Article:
On 6 April, 1991 four venues across south Wales played host to the opening matches of the inaugural women’s Rugby World Cup amid torrential rain and freezing winds.
The inclement weather was just the latest setback to face the tournament’s four-woman organising committee. Chairwoman Deborah Griffin had worked tirelessly alongside Alice Cooper, Sue Dorrington and Mary Forsyth to put on the event in an uncertain economic climate.
Over the next eight days, 12 teams were whittled down to just two before the USA beat England 19-6 in the final at Cardiff Arms Park on Sunday, 14 April.
World Rugby Council member Griffin, Dorrington and Carol Isherwood, who in her role as the Women’s Rugby Football Union Development Officer organised a coaching conference during the tournament, all joined Sean Maloney on Between the Lines to discuss the stories behind that first RWC.
“It was time, we deserved it and we needed it. We had four kick-arse women delivering it and, you know, just admirably led by Debs,” Dorrington said.
“There was no stopping us. As many pushbacks and as many kickbacks as we had, as many doors that were slammed in our face for all sorts of reasons, whether it be venues or sponsorship or commercial support, nothing deterred us. We kept going.”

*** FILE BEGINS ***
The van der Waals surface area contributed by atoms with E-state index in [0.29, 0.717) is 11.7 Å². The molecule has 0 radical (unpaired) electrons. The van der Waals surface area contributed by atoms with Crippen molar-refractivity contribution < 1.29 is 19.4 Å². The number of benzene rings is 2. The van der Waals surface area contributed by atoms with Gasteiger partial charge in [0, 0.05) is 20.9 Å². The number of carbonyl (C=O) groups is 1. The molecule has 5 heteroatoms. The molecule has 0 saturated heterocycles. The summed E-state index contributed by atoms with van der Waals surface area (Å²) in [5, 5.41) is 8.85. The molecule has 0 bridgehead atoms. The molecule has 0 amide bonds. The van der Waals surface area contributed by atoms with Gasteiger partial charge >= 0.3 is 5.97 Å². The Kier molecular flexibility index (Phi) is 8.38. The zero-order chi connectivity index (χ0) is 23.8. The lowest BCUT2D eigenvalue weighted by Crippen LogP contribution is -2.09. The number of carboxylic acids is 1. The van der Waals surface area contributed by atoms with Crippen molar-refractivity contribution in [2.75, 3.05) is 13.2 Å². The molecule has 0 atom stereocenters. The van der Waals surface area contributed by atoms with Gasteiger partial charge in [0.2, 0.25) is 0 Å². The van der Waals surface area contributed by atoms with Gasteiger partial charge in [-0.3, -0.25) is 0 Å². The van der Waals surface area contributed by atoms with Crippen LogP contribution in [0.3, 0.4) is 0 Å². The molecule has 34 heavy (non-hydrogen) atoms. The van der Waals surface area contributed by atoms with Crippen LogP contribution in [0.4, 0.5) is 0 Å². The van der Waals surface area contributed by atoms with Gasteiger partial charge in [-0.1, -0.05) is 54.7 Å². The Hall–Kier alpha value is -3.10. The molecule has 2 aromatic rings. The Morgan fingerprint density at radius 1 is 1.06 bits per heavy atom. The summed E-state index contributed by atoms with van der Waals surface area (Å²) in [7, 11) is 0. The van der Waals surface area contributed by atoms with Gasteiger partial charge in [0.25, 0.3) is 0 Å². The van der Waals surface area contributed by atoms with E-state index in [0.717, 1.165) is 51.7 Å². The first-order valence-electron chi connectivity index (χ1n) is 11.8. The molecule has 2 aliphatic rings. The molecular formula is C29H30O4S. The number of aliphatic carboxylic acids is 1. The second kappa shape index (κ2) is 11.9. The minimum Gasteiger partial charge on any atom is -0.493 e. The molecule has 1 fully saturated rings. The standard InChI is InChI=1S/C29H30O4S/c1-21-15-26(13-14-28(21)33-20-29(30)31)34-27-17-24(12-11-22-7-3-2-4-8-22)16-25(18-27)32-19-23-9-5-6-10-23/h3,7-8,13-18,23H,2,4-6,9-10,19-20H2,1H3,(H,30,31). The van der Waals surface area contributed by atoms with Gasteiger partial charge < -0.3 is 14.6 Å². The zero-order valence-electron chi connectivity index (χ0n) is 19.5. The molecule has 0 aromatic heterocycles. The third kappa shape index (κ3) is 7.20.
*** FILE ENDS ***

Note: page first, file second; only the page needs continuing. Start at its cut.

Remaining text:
Griffin added: “We literally had to do it with no money. I think it was a couple of months out from the tournament, so that was in April so I think it was January, February, we just wrote to all the teams who had said they were coming and said, we can't pay for anything.
“We can't pay for the flights, we can't pay for your accommodation, we can't pay for anything. And they all wrote back and said, ‘oh, no worries, we're still coming’, which was great.
“It was only afterwards that, you know, you realised what it meant to everybody who came and how it helped not just in England and Wales, but around the world.”
Setting a benchmark
Dorrington and Isherwood combined their administrative roles with playing for England, and both appeared in the final defeat to the USA.
The pair were also in Edinburgh — Isherwood as an assistant coach — as England exacted their revenge to beat the Americans to win the world title in 1994.
But few of those involved in the early tournaments would have been able to predict the growth of the women’s game over the next three decades.
“We never would have even dreamt about getting so far and having professional players,” Isherwood said.
“The standard of the game, and the credibility and the visibility of it is fantastic. And the fact that those wonderful players, athletes are recognised as such and that the product now is, this is so great.
“The great work that Debs and Sue and Mary and Alice did in running that first World Cup set a sort of marker in the ground.
“And I've got to say that even then it was fantastically run. We had constraints around times, but the professionalism with a small 'p' still then was pretty good. It was pretty good.
“That's great, and it's great that we continue to develop.”